Friday thoughts #4: Resilience


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Jungles in Cumbernauld
What is resilience anyway? Some call it mental toughness. I like to think of it as your ability to ride out problems. In the first Friday thought I touched upon some of the themes that align to resilience and a few folks have asked me to go a bit deeper on it.

Being able to recover from a setback is critical, not just in a race but in your running career. In golf there is a great stat known as “bounce back”. The analysts track how often a player makes birdie or better after a bogey or worse. Lo and behold, the greatest golfers are the ones who who have the character to learn from, then accept the errors and move on. There is also the classic stat about Michael Jordan who has made more game winning shots than any other NBA player in history, but as he himself often points out, he’s also missed more game winning chances. He says, “26 times, I’ve been trusted to take the game winning shot and missed. I’ve failed over and over and over again in my life. And that is why I succeed.”

The point being you have to be prepared to risk missing in order to win. And your risk appetite will be in no small way influenced by your resilience.

In running, and especially the longer distances, resilience is important strength to be able to draw upon. It almost always starts with awareness. Whether that is about your emotional or physical state, or the environment you are in, it doesn’t matter. Just taking the time to be conscious of what is happening will allow you to control what will happen.

Here’s the rub, awareness without honesty is like Ant without Dec. One sided, not as impactful and possibly with a giant forehead.

You have to be brutally truthful with yourself. It’s easy to look outward when things don’t go well, seeking out extenuating factors that absolve yourself of accountability for whatever the miss may be. That miss could be a target time, or training session, etc. If for example you skipped a few longs runs or effort sessions in training then blew up in the final stages of your target race, start by looking to the skipped runs before talking about the weather.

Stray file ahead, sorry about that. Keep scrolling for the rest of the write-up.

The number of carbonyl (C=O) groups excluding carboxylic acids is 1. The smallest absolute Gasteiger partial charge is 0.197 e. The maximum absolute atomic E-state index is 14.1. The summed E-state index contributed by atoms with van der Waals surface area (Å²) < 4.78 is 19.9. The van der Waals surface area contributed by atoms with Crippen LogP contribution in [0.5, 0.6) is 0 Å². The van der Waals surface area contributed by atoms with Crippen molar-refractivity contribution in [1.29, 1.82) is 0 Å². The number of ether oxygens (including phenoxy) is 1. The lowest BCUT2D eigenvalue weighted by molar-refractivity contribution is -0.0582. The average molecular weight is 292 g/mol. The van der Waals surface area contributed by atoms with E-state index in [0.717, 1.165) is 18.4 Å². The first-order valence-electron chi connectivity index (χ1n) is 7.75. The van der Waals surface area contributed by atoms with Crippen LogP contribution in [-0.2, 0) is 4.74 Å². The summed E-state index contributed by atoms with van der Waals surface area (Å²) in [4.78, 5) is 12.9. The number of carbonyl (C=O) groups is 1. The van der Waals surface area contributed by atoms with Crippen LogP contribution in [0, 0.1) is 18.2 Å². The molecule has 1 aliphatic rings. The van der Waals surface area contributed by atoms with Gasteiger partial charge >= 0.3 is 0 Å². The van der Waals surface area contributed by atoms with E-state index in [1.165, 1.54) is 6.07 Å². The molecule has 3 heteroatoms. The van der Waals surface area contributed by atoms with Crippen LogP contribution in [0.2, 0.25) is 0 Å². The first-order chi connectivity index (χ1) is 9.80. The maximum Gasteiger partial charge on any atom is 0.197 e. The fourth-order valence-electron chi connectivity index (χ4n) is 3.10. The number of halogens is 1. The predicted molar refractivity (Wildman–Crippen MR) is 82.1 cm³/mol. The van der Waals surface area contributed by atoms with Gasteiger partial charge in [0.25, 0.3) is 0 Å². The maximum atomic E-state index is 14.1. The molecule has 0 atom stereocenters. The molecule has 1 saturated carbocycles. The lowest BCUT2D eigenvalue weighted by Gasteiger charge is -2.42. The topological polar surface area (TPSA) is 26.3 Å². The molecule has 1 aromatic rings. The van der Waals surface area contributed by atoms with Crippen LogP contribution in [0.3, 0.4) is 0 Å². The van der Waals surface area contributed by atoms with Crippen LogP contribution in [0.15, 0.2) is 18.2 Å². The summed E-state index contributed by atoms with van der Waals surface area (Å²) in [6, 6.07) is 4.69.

Disappointment and nerves are the by-product of competing. And that is not only at the top end of race competition, just aiming to best yourself is competing. You earn the right to be nervous. Just the same as you run the risk of disappointment. But accepting that is part of making yourself more resilient, and in turn more successful. The opportunity far outweighs the risk, so long as honesty applies. Show me a runner, or any sportsperson for that matter, who hasn’t experienced disappointment I’ll show you a sensible tweet from Donald Trump.

It’s easy to see failures as cul-de-sacs, and they can be if you keep doing the same thing over and over again. And we all know the definition of insanity, don’t we? That’s right, ultrarunning…

Failures are merely stepping stones to your goals. It is very possible multiple failures will be necessary to achieve just a single aim. By using the experience honestly and with great awareness, you can not only own your present and future, you can celebrate the past that helps you shape them.

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3 Comments Add yours

  1. Robert O Donnell says:

    Golfing stat James. When golfers have a short putt of 5 feet or less – they sink far more par putts than birdie putts! Obviously concentration is greater when they could drop a shot rather when they could gain one.
    Stats from over ten years on U.S. PGA tour. Resilience would appear to be greater when you are threatened ( as in dropping a shot) Back to the mind games again. p. s. That game yesterday was as one sided as a North Korean election!
    Robert

    1. That’s a brilliant stat. I didn’t know that Robert! Thanks for sharing.

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